The latest offering in New York City Center Encores! concert series was the Jerry Herman musical, "Mack & Mabel." Originally on Broadway during the 1974 season, it received disappointing reviews and had a mere 66 performances before it closed after nine weeks. This production also has its problems, but it was enormously entertaining and worth seeing, mostly because of the Herman score and the delicious musical numbers. Herman has written the music for some of Broadway’s most iconic shows, like "Hello, Dolly!," "Mame" and "La Cage Aux Folles." Because of his recent death this past December, the show was a tribute to him, with huge, framed photos of him displayed during the entr’acte. [more]

Seesaw

February 18, 2020

Although J2 Spotlight’s artistic director Robert W. Schneider who staged this show has given it a vigorous production and cast a delightful Gittel in Stephanie Israelson, he is unable to disguise the show’s flaws. He is not helped by the trite, derivative choreography by Caitlin Belcik for a show that is mainly dance and has eight dancers out of a cast of nine. The many production numbers are both busy and familiar, and keep the ensemble composed of Kyle Caress, Chaz Alexander Coffin, Katie Griffith, Caleb Grochalski, Morgan Hecker and Halle Mastroberardino spinning throughout the show. [more]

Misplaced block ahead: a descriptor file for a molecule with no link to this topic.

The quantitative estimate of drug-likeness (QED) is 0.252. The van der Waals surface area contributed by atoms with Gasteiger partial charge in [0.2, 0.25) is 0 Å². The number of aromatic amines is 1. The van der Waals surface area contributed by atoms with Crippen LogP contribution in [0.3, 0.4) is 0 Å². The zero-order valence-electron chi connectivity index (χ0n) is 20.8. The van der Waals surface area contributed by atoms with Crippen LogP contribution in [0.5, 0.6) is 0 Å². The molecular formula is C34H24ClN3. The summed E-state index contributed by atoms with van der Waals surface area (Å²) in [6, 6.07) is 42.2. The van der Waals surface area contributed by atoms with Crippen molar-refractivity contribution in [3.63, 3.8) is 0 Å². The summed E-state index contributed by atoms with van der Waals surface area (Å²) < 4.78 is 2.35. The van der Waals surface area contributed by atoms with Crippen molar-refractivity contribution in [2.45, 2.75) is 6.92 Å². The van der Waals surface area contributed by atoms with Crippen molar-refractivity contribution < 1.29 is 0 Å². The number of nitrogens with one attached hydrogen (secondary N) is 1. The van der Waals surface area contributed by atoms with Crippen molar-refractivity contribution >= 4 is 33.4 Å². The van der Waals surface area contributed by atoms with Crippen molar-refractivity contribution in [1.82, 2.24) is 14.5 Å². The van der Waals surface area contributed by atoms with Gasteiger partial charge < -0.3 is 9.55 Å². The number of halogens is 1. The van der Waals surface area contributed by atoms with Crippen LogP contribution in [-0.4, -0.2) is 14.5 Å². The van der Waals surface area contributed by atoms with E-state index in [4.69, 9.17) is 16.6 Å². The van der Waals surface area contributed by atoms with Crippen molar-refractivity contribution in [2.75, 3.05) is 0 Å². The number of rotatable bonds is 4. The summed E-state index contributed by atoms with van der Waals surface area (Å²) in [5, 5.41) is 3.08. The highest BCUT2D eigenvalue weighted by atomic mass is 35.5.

Bob & Carol & Ted & Alice

February 11, 2020